Sedin, Thornton share mutual respect in ‘fraternity of passers’

Daniel Sedin says he and brother Henrik are happy with whatever role, says it’s awesome that the team is being led by the younger players, meanwhile coach Green discusses the insignificance of ice-time to him in general.

SAN JOSE, Calif. – Henrik Sedin has a favourite player and he isn’t his brother Danny. He isn’t Alex Ovechkin, Sidney Crosby, Connor McDavid nor any of the many Swedes in the National Hockey League. He’s Joe Thornton.

Since the summer after their 1999 draft by the Vancouver Canucks when Henrik and Daniel Sedin travelled from Ornskoldsvik, Sweden to attend a conditioning camp in Penticton organized by their agents, Hank has admired Thornton. The centre from St. Thomas, Ont., had been drafted two years earlier by the Boston Bruins and was also at the Okanagan camp.

“Joe was there because he had the same agent,” Henrik, 37, said before the Canucks lost 5-0 to the Sharks on Saturday. “He was the guy we saw first. And ever since, I’ve followed him throughout his career because we play the same way. I mean, he’s bigger and stronger, but he likes to pass. I’ve always loved him. He has always been my favourite player.”

This partiality has withstood the 12 years that Thornton has played for the Sharks after he was traded by the Bruins into the same conference as the Sedins in 2005.

For the first eight of those years, the Canucks and Sharks won more games than any other team in the NHL’s Western Conference. They became fierce Pacific Division rivals. The Sharks, like all teams, did everything they could to physically abuse and in any way stop the Sedins. Thornton, who is from St. Thomas, Ont., contributed to this cause.

During the 2011 Western Conference final, when the Canucks beat the Sharks in five games to advance to the Stanley Cup final, Thornton actually cuffed Henrik while the captains were standing in front of the referee listening to the explanation of a penalty call. Just to make sure no one thought it was an accident, Thornton did it again.

So, it’s a little unexpected to hear that through all these years, Thornton was Sedin’s favourite player. And it’s surprising to learn that Thornton has always liked and admired the Sedins.

“I remember the twins coming out to that camp,” Thornton, 38, says of Penticton. “They were just drafted No. 2 and No. 3 at the time, but as 18-year-olds, you could just see their hockey sense was off the charts. If they wanted to, they could keep the puck all day. And they’re still doing it today, 20 years later. They play a different style that, really, the game hasn’t seen. I don’t think there are too many other players who play that style. For me, it’s really fun to watch.

“I’ve always admired the way they play. And they play hard. They don’t shy away in the corners. As far as them being in the league together, they’re one of the best one-two combos I’ve seen in the last 20 years, to be honest with you.”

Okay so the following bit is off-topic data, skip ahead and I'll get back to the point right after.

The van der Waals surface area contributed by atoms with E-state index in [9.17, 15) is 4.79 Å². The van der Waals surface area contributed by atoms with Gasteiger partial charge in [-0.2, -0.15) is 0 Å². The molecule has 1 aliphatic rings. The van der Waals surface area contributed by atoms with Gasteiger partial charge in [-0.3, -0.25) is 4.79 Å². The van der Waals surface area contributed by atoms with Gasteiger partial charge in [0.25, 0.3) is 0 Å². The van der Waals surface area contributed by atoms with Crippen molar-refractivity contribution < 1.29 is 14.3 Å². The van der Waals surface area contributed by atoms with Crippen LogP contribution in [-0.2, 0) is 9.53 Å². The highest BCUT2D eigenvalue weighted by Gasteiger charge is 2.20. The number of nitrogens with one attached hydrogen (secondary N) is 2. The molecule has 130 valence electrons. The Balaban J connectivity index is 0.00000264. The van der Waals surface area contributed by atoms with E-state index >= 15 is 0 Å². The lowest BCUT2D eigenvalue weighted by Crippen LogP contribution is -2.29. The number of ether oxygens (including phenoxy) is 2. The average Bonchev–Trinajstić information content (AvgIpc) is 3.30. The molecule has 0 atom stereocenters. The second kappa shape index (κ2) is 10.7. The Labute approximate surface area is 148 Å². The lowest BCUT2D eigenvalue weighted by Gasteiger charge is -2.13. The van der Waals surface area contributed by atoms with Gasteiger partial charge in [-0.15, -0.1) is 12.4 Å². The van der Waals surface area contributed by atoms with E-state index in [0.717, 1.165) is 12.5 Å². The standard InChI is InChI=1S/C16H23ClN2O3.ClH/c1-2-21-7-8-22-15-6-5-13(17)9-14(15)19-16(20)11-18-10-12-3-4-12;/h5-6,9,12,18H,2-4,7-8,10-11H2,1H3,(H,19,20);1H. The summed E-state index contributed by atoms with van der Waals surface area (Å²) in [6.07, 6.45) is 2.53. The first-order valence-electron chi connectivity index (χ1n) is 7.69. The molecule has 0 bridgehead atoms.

Look beyond nationalities and the fierce intensity of their NHL games and it’s easy to understand the mutual admiration between Sedin and Thornton.

They are two of the best playmakers of their generation. Since the 2004-05 NHL lockout, Thornton leads all players with 754 assists. Henrik is second with 685. (Sidney Crosby is third at 653).

Just as there is a brotherhood of goalies and a union of enforcers, there is a kind of fraternity of passers in the NHL.

“Yeah, you do watch those guys,” Thornton said. “I watch less now. But I Iike watching (Nicklas) Backstrom, I like watching the Sedins. It’s a craft that sometimes gets overlooked because you’re not a goal-scorer. You set up that stuff. But I look at old tapes of Adam Oates, guys like Craig Janney. For me, it’s an art and a great art to be a part of.”

“I think he’s the best, for sure,” Danny Sedin said of Thornton’s place among the great playmakers. “I didn’t get the chance to watch Gretzky and those guys. But from what I’ve seen, he’s No. 1, absolutely. Hank might be a little bit angry, but you’ve got to admire what Joe’s done.”

There is something else Thornton and Henrik have in common. They have long been under-appreciated for what they’ve accomplished. Both have won an NHL scoring title and Hart Trophy. Both have won Olympic and world championship gold medals.

But neither has a Stanley Cup. The Canucks lost in seven games to the Bruins in 2011, while Thornton’s Sharks were beaten in six games by Crosby’s Pittsburgh Penguins in 2016. Sedin and Thornton play on the West Coast, so few people in the east actually see their games. And their style of play, patient, measured, never frantic, can make them look like they’re not trying as hard as the guys who are all butt-and-elbows when they dart around the ice and crash the net.

The great assisters are now in the final acts of their career. Thornton still logs 17:39 a night for the Sharks and has eight assists and 10 points in 15 games this season for the Sharks. Henrik is averaging 14:08 for the Canucks but has just four assists and five points in 17 games.

Henrik was the better of the two in Saturday’s game, but neither had a point as the Sharks won by five despite being outplayed.

They remember that altercation in front of the referee six years ago.

“I was just having fun,” Thornton smiled. “You know what? (The Sedins) are dirtier than you think. I’m telling you. They’ll stick you. They’re ultra-competitive, and that’s another thing I’ve liked about the way they play. Every time they’re on the ice, they want to score a goal. That’s pretty cool.”

“We’ve had some heated battles for sure,” Henrik said. “But we had good teams, they had good teams. That (combativeness) comes with it.”

Can they at least talk on the ice, passer to passer, two great rivals near the end of their careers?

“In the past, it was just screaming back and forth,” Henrik said. “It’s now maybe a little more respect.”


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